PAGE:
My cheeks bulged to make room for my smile. Outside of my family, no one had ever called me lovely before, least of all a strapping young man. Again the audience applauded. A tingle swept from my shoulders to my toes. I could get used to this! I decided.

“Now, Megan,” the magician continued, “are you ready to participate in our final magical act of the day?”

I nodded my enthusiasm.

“Very good!” From out of nowhere the man produced a pair of wooden shafts, each a couple feet long and the diameter of my thumb. “I want you to take this rod and poke it beneath whichever booth you want.”

Eyes wide, I accepted one of the sticks and then looked to the two vertical black boxes. They looked the same to me, so I went to the nearest, knelt, and shoved the rod beneath the booth into the space created by the wheels.

“Wiggle it around a bit,” the magician said.

This I did, tapping the wheels on either side.

“And now,” he said, “put your rod anywhere on the stage where you’d like your box to be.”

I wandered the platform for several seconds before deciding no place looked better than any other. Turning back to the magician, I dropped the stick.

“Now for Christine’s box,” he said, extending the second staff toward me. “Same thing.”

As I repeated the procedure a second time, the assistant pushed the first box until it rested atop the first rod I had placed. Less than a minute later, the magician wheeled the second box atop the second stick.

“And now,” the magician said, opening the door to the second booth. “Check the interior.”

I peered inside, uncertain what I was meant to be checking for. The box was lined with a grey metal. Aside from the door itself, and the dozen or so holes the diameter of a pencil drilled through it, there was no sign of any opening.

“Do you see any way for Christine to escape the box other than through the door?”

Biting my upper lip I gave the box one last look, then turned my eyes to the magician and shook my head.

“Very well then,” he said, turning to his assistant. “Christine?”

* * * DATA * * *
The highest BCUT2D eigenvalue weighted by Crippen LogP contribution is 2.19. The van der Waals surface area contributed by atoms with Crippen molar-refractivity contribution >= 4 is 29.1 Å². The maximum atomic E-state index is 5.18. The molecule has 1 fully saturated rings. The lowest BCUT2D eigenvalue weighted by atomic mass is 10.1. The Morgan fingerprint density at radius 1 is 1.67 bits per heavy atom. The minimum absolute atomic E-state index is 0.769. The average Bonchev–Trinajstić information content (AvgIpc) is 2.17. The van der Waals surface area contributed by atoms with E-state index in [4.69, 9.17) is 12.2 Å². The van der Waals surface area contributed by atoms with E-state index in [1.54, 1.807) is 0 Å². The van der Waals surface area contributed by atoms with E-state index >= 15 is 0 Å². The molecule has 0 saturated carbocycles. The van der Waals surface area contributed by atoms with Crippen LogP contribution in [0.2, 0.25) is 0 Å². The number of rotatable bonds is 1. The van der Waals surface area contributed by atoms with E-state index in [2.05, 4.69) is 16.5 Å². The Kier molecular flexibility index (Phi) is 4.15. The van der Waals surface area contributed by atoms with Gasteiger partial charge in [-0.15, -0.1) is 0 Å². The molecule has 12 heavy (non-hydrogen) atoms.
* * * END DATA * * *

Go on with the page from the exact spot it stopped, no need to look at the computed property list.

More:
With a smile and a curtsey, the young lady stepped into the booth. The magician closed the door behind her and latched it with the simple twist of a wooden block. He turned to me with a smile.

“This way, Megan.”

He motioned with a wave of his hand and I walked to take my place in the other cabinet. Darkness surrounded me the instant the magician closed the door, aside from the streams of light entering from the holes just above my eyes.

“And now,” the magician bellowed, “as most of you may have guessed, I’m going to cause Megan and Christine to trade places within these two booths. I need absolute quiet, please.”

I stood on my tiptoes and peered through the tiny openings, wondering how in the world he was going to move me into the other box and if I was meant to do anything to help him.

Outside, between the booths, the magician began to chant, “Fantasma di inferno, sentire me. Trasferire dentro corpi … “

A flash of blue glow played across the audience. The illuminated faces gaped in unison, then issued a collective gasp. The magician continued to chant. A tingling crept over my body. A hissing, crackling sound like that of a roaring fire enveloped me. My nose sampled that peculiar scent that precedes rainfall. I became dizzy. My legs wobbled. I collapsed. The cold of the metal floor greeted my knees, but I hardly felt it. For a moment, I would swear I felt absolutely nothing, then my head warmed as sensation returned.